This Thursday, Victoria’s Secret released photos of model Jasmine Tookes wearing this year’s Bright Night Fantasy Bra. In some ways, the behind-the-scenes shots look a lot like the VS ads we know and…feel ambivalent towards. Yet again, a beautiful straight-sized model perches on a tufted couch in ornate underwear we can’t imagine tolerating for over five minutes, tousling her relaxed hair.
In other ways, the photo — and its significance — takes our breath away. For one, Tookes is the first black model to wear the Fantasy Bra (here, and on the upcoming Victoria’s Secret runway) in nine years. Then, there’s the Eddie Borgo-designed, jewel-encrusted contraption itself, which is worth $3 million and took nearly 700 hours to make. And do our eyes deceive us, or are those unretouched stretch marks on Tookes’ perfectly muscled derrière?
For as long as we can remember, Victoria’s Secret has been (unofficially) labeled a body-shamer. In October 2014, the lingerie megabrand’s “Perfect Body” campaign landed it in the hot seat. The words “The Perfect Body” were superimposed over a gaggle of supermodels, as if to suggest that theirs is the ideal form. Needless to say, folks were not pleased.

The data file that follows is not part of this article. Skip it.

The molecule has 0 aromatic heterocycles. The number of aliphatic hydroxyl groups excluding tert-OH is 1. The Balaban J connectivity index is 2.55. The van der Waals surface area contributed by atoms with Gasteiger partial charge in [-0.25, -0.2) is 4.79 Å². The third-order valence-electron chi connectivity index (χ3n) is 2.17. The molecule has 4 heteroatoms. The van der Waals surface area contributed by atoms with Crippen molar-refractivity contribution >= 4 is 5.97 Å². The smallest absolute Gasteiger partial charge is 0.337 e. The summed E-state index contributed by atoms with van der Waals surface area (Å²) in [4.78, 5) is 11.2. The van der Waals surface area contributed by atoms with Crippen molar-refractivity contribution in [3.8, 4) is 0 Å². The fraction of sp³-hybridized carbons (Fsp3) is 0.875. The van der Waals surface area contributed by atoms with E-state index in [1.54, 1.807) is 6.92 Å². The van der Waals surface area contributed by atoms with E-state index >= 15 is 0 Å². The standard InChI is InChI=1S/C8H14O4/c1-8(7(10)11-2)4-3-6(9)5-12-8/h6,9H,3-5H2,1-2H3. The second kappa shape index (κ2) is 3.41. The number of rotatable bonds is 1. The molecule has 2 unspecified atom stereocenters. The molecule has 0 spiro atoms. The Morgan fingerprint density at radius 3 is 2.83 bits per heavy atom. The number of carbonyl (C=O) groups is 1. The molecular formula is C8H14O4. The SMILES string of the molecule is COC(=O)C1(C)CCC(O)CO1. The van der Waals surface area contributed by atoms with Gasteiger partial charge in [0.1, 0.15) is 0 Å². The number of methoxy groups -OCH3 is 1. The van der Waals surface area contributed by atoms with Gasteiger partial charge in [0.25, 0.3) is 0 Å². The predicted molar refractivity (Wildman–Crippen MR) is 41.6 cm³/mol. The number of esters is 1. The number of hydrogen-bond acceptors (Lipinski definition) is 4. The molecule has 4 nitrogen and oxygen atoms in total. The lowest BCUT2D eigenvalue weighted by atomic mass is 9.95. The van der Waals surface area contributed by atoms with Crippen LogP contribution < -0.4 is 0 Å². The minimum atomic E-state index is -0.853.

The following October, VS again made headlines when it (accidentally) digitally sheared off a model’s left butt cheek (SMH). As recently as this past summer, a former retoucher for Victoria’s Secret told Refinery29 that she would routinely make models’ breasts rounder, larger, higher and more symmetrical. (“They all have [size] A’s,” she revealed.)
This fall, however, the brand appears to have turned over a new leaf. True, Victoria’s Secret hasn’t pulled an Aerie and consciously (i.e. publicly) uncoupled with Photoshop, nor is it clear that this photo is intentionally — or entirely — unaltered. It’s a behind-the-scenes shot, not official campaign imagery, plus the brand has yet to offer any sort of comment. Nevertheless, Tookes’ tiger stripes suggest that Victoria’s Secret is finally headed in a more body-positive direction. “$3 million bra = fantasy, stretch marks = universal reality,” is what we take from this snap.
According to the aforementioned retoucher, in the past, Victoria’s Secret has “tried different models and different body types all the time,” but eventually gave up because “they didn’t sell.” Here’s hoping the brand has seen the error of its ways.
[ via Cosmopolitan ]